Now that we finished the first two chapters of Fathers. we can pause and briefly review. We saw how the initial several mishnas of the first chapters reflected the ongoing search for how to re-establish religious life after the destruction of the First Temple and the Return, proceeding from the utopian theocratic vision of Shimon Hatsadik through its dissolution under the venal and unprincipled rule of later Hasmonaim and Herod. It was not until Hillel enshrined the developing understanding that Judaism will survive not as a religion of the nation and not even as a religion of isolated fellowships and groups but as a religion of the individuals banding together, that its survival became assured. From Hillel on, this was the inspiration that motivated religious teachers.
From Hillel, the course of knowledge flowed in two parallel but distinct traditions. The first one was through HIllel's descendants, the chain of Nesiim (Princes) and the other through his students to R. Yochanan ben Zakkai and his 5 pupils. The second chapter completed these chains of transmission, except that it also incorporated R. Tarfon , who was a part of an independent and unrelated school but whose recorded teaching modified and argued with R. Eliezer, a student of Hillel. Now, in the third chapter, we continue the record of individuals who perpetuated other strands of Masora.
"Akavia ben (son of) Mehalalel said, consider three things and you will not come to sin. Know from where you have come, to where you are heading, and before Whom you will give justification and accounting. From where have you come: from a putrid drop (of semen); to where are you heading: to a place of dirt, worms and maggots; and before Whom will you give justification and accounting: before the King of kings, the Holy One blessed be He."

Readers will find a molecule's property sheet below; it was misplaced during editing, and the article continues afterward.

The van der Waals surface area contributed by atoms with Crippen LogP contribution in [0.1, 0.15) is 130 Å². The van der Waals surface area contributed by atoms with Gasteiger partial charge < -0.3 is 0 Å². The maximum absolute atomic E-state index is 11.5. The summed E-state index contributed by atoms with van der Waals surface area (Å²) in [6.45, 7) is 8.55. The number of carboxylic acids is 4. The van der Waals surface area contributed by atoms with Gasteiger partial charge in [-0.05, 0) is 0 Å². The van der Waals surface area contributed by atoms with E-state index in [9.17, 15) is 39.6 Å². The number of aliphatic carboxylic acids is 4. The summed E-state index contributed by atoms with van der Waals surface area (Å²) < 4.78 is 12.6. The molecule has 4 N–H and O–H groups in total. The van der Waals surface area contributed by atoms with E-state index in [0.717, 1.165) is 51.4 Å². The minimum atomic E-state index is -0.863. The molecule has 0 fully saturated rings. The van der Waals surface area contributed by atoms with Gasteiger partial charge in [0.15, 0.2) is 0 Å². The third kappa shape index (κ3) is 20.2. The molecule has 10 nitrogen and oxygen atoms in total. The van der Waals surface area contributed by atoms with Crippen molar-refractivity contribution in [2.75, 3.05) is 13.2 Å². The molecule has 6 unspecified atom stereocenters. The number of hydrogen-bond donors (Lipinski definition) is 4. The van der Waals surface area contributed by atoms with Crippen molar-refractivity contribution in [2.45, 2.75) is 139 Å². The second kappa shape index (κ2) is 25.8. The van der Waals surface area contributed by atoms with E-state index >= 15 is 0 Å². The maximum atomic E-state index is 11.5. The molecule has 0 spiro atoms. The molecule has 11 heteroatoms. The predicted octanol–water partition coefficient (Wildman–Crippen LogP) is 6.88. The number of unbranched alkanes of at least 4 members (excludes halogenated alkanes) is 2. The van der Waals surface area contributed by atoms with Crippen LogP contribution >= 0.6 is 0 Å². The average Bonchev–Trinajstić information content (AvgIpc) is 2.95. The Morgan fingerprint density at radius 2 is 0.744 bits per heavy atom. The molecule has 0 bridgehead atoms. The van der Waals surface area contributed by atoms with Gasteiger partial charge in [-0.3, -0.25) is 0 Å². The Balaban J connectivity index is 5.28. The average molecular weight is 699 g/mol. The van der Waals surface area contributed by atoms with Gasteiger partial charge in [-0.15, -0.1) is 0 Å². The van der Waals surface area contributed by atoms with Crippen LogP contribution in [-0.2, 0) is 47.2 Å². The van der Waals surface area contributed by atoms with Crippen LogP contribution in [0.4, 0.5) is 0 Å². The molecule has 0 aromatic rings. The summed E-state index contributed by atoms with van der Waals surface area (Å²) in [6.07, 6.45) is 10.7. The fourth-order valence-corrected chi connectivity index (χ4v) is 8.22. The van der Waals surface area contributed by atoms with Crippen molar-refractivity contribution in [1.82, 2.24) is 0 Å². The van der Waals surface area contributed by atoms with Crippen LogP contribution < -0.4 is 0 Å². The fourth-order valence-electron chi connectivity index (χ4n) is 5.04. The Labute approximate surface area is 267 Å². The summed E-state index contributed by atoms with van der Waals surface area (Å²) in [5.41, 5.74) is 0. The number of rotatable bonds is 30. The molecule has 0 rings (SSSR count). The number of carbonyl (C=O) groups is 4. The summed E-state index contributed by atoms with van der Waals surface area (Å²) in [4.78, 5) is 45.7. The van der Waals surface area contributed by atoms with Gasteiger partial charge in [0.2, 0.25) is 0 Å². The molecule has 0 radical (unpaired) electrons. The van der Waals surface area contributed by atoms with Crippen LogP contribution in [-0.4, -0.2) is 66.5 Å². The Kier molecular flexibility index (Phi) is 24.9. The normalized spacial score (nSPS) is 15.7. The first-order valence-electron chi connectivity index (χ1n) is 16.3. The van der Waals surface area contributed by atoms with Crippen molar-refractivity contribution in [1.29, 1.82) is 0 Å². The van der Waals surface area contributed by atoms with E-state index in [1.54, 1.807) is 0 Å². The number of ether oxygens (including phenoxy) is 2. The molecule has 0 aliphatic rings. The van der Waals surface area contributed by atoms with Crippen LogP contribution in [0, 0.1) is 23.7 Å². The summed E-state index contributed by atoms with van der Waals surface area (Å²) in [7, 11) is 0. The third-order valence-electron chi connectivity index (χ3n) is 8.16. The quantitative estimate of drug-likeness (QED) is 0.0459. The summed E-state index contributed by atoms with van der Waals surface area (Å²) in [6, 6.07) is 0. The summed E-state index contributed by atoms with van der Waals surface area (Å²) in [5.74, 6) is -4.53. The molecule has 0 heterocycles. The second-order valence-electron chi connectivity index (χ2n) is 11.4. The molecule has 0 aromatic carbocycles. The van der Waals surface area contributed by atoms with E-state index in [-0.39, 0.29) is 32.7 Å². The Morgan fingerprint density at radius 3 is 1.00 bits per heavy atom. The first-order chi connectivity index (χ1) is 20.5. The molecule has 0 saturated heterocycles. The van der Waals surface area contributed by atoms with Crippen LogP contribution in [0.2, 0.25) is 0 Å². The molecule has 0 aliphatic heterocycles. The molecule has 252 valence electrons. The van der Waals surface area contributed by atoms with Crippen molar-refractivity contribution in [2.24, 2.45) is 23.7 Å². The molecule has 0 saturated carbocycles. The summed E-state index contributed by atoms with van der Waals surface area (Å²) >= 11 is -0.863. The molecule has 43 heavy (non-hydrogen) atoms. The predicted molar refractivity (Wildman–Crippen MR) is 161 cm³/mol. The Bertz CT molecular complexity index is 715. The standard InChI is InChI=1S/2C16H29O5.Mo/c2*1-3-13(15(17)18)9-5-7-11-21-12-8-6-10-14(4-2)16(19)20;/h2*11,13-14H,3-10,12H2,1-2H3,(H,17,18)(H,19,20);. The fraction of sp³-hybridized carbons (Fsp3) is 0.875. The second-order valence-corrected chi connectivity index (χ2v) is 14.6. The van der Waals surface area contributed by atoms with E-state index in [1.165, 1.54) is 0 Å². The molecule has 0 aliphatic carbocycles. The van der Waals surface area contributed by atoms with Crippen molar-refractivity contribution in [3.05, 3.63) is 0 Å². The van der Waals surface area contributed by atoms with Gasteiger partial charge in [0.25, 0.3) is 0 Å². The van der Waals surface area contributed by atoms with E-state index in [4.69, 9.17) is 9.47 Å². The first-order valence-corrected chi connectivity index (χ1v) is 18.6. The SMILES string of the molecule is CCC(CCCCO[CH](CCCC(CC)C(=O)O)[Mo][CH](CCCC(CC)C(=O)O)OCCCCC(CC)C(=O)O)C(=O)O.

Akaviah ben Mehalel is an interesting Tanna. There are many echoes and parallels to Hillel. Not only does he appear to have been a student of Shamaya and Avtalyon like Hillel (Seder Tannaim v'AMoraim based on Brochos 19a), but even his name, Mehalel, recalls HIllel's name. At the same time, his name suggests his outsider status- literally, it means "He who was at the side". He appears to have somewhat discounted Shamaya and Avtalion and had been their school's rival, for which he may have been excommunicated.
We don'tknow much about him, but what we do know, suggests that he was independently minded and did not commit to any particular school.While discussing whether a female convert drinks Sotah water, Akaviah dismissed the testimony that Shamaya and Avtalyon gave such waters to a convert to drink by saying , "Dugma hishkuha(To one like themselves they gave to drink). This ascription of partiality to the revered Shamaya and Avtalyon led to the sentence of nidduy(excommunication). Before his death, Akaviah admonished his son to submit to the views of the majority, even in the cases where he himself had shown persistent opposition. His son expressing surprise at so apparent an inconsistency, the dying sage replied: "I have received my tradition from a majority of scholars, and so I was bound to conform to the tradition I had received; and so are they bound by their tradition. But you heard the traditions both from myself and from my opponents; from a minority and from a majority, and it is proper for you to reject the opinions of the individual and adopt the views of the majority". Here we see that his chain of transmission was not the same as that of the majority of the rabbis of his later years.
Another characteristic trait of Akavia was the great stress he laid on personal merit. When, on his deathbed, he was requested by his son to recommend him to the sages, he declined to do so. His son inquired whether his father had discovered in him any trait which rendered him unworthy of such recommendation; and 'Akabia's reply was, "No! but your own deeds will make thee welcome, or thine own deeds will make thee be distanced".(Edyuos 5:6-7)
It is not surprising then that Akaviah's version of the three things that protect from sin is quite different from that of Rebbi. Rebbi said in the beginning of chapter 2 of Avos: "Consider three tings and you will not come to sin: The Eye that sees, the Ear that hears and all your actions are written in the book".
We will, please Hashem, take this in the next post on Avos.